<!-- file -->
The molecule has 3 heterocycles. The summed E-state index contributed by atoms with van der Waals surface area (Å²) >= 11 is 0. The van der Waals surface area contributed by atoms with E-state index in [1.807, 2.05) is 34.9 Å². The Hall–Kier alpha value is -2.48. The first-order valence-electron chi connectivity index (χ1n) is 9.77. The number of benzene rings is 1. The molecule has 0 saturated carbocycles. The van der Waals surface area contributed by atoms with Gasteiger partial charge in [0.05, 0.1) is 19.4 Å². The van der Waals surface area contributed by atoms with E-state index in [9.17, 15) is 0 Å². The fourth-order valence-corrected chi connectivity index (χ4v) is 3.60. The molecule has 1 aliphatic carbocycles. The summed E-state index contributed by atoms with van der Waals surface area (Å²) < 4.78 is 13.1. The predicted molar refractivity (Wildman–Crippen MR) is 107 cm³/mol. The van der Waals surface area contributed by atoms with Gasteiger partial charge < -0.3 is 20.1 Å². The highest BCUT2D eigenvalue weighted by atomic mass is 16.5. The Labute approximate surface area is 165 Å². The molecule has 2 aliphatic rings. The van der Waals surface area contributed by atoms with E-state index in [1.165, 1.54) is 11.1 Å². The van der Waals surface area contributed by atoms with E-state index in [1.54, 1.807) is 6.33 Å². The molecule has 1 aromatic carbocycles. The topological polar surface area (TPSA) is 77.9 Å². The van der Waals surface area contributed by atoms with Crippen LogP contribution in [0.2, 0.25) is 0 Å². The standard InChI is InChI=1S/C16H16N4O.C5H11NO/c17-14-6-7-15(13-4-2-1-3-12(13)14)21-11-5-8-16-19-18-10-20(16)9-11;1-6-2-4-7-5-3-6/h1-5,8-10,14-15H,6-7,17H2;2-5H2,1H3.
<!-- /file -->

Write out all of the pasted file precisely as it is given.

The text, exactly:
The molecule has 3 heterocycles. The summed E-state index contributed by atoms with van der Waals surface area (Å²) >= 11 is 0. The van der Waals surface area contributed by atoms with E-state index in [1.807, 2.05) is 34.9 Å². The Hall–Kier alpha value is -2.48. The first-order valence-electron chi connectivity index (χ1n) is 9.77. The number of benzene rings is 1. The molecule has 0 saturated carbocycles. The van der Waals surface area contributed by atoms with Gasteiger partial charge in [0.05, 0.1) is 19.4 Å². The van der Waals surface area contributed by atoms with E-state index in [9.17, 15) is 0 Å². The fourth-order valence-corrected chi connectivity index (χ4v) is 3.60. The molecule has 1 aliphatic carbocycles. The summed E-state index contributed by atoms with van der Waals surface area (Å²) < 4.78 is 13.1. The predicted molar refractivity (Wildman–Crippen MR) is 107 cm³/mol. The van der Waals surface area contributed by atoms with Gasteiger partial charge < -0.3 is 20.1 Å². The highest BCUT2D eigenvalue weighted by atomic mass is 16.5. The Labute approximate surface area is 165 Å². The molecule has 2 aliphatic rings. The van der Waals surface area contributed by atoms with E-state index in [1.165, 1.54) is 11.1 Å². The van der Waals surface area contributed by atoms with E-state index in [1.54, 1.807) is 6.33 Å². The molecule has 1 aromatic carbocycles. The topological polar surface area (TPSA) is 77.9 Å². The van der Waals surface area contributed by atoms with Crippen LogP contribution in [0.2, 0.25) is 0 Å². The standard InChI is InChI=1S/C16H16N4O.C5H11NO/c17-14-6-7-15(13-4-2-1-3-12(13)14)21-11-5-8-16-19-18-10-20(16)9-11;1-6-2-4-7-5-3-6/h1-5,8-10,14-15H,6-7,17H2;2-5H2,1H3.